The explicit use of the term ‘natural philosophy’, far from fading with early modern science, actually reached its zenith then. The first chair accorded that name was established at Padua for Jacopo Zabarella in 1577, and we should not forget that the full title of Newton’s most celebrated and transformational work (in 1687) was Philosophia Naturalis Principia Mathematica.
The resonances of the name acquire slightly different referents in the 18thand 19thcenturies: within the German speaking world the Naturphilosophieof Goethe, Hegel and Schelling point to a more immersive, embedded and organic grasp of nature than the empirical and analytic tradition of Newton, so that by the time that William Whewell coined the term ‘scientist’ in 1834 it was in the face not only of a fragmentation of disciplines we have already noted, but also with a loss of congruity of the older term itself. Notwithstanding, it is striking that neither Maxwell nor Faraday would agree to be classed as ‘scientists’, insisting on ‘natural philosopher’ and as late as 1876, Kelvin and Tait published their Treatise on Natural Philosophy.
The Divorce of Poetry and Science
But at the great turning point and departure in the early 19th century there seem to have been other possible futures presented, and other visionaries than Whewell who saw a road into the future in which the resonances of ‘natural philosophy’ would prevail over those of ‘science’. One such was English poet William Wordsworth, who wrote an important and extended piece on the future possible relationship of science and poetry in the third edition of his Lyrical Ballads. Excerpting here:
Poetry is the first and last of all knowledge—it is as immortal as the heart of man. If the labours of Men of science should ever create any material revolution, direct or indirect, in our condition, and in the impressions which we habitually receive, the Poet will sleep then no more than at present; he will be ready to follow the steps of the Man of science, not only in those general indirect effects, but he will be at his side, carrying sensation into the midst of the objects of the science itself. The remotest discoveries of the Chemist, the Botanist, or Mineralogist, will be as proper objects of the Poet’s art as any upon which it can be employed, if the time should ever come when these things shall be familiar to us, and the relations under which they are contemplated by the followers of these respective sciences shall be manifestly and palpably material to us as enjoying and suffering beings.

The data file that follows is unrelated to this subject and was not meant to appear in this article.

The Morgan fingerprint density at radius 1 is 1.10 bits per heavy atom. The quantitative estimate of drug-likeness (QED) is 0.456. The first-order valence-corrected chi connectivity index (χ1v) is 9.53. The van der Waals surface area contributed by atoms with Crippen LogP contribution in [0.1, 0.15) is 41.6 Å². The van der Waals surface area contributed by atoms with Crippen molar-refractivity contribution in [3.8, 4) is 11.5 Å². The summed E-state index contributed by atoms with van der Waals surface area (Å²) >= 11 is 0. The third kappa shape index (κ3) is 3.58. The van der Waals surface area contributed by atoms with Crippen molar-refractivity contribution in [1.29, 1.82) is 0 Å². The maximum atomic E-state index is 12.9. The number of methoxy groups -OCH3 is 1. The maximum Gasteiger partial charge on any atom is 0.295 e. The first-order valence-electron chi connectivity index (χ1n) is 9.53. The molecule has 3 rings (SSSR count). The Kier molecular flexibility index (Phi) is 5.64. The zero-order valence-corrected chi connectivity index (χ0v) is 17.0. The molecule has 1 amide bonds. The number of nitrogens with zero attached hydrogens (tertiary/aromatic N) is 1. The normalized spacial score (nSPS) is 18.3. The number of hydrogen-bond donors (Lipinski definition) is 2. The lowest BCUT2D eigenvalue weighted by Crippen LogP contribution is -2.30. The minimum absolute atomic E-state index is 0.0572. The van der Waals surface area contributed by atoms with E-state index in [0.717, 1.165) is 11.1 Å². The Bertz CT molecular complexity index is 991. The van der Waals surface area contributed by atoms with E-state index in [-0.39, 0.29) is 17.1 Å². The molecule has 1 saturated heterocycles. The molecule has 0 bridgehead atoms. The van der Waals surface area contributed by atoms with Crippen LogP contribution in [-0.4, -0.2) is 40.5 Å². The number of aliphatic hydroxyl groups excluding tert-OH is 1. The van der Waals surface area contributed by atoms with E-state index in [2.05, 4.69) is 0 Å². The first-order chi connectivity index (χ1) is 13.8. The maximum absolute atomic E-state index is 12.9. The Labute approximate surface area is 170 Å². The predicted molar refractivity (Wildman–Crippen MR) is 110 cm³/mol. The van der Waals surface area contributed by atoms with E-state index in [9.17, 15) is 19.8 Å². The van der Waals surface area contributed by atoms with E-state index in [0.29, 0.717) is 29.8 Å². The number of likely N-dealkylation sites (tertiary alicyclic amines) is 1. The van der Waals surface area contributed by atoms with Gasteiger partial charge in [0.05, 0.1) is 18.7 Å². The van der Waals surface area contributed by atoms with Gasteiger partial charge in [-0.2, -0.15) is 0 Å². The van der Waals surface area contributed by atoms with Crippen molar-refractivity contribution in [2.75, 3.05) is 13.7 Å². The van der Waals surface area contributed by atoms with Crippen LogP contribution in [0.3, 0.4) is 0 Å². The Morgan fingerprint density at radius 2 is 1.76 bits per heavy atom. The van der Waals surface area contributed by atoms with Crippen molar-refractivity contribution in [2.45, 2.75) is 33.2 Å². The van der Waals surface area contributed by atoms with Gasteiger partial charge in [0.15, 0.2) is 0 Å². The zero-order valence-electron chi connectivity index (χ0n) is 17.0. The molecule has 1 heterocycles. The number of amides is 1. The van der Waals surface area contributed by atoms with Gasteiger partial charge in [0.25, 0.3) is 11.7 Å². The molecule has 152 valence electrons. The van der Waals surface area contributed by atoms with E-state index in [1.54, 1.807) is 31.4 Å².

We may well believe that the mind the wrote the contemplative lines on nature from the bank above Tintern Abbey could also see a future in which poetry would respond to and re-echo the new impressions and glories of science. Yet he knows that this is conditional – there is a tendency of the poetic response of science to remain a private one, while all true poetry must communicate, must travel. For Wordsworth the choice between ‘science’ and ‘natural philosophy’, in so far as the first assumes a form that is private and knowledge-based and the second shared, contemplative and poetic, turns on communication. It depends on the way science and writing work together. I don’t know if the British Nobel laureate and consummate science writer Sir Peter Medawar knew this passage from Wordsworth (though I strongly suspect that he did) but he makes the same point in his Pluto’s Republic:
No one questions the inspirational character of musical or poetic invention because the delight and exaltation that go with it somehow communicate themselves to others. Something travels – we’re carried away. But science is not an art form in this sense – scientific discovery is a private event, and the delight that accompanies it, or the despair of finding it illusory, does not travel.
There is a second critique of science at work in the Romantic poets, one that has its origin in the horrified reaction, a century before, of William Blake to what he perceived as the desiccated reason of the enlightenment, but which finds most familiar voice in John Keats. Keats writes of science (ironically ‘philosophy’ here) in his long poem Lamia:
Do not all charms fly
At the mere touch of cold philosophy?
There was an awful rainbow once in heaven:
We know her woof, her texture; she is given
In the dull catalogue of common things.
Philosophy will clip an angel’s wings,
Conquer all mysteries by rule and line,
Empty the haunted air, and gnomed mine
Unweave a rainbow.
Keats does not inveigh against science because of its lack of communication or shared engagement, but for what he perceives it does to our idea of the world. It cuts into pieces, excises wonder, banishes agency, chills perception, outlaws all that charms and mystifies. The Romantic polarisation that unleased the centrifugal flight of the sciences and the humanities from each other also divorced science from poetry. We even find it difficult to imagine why someone like Wordsworth could have perceived science and poetry as natural creative partners.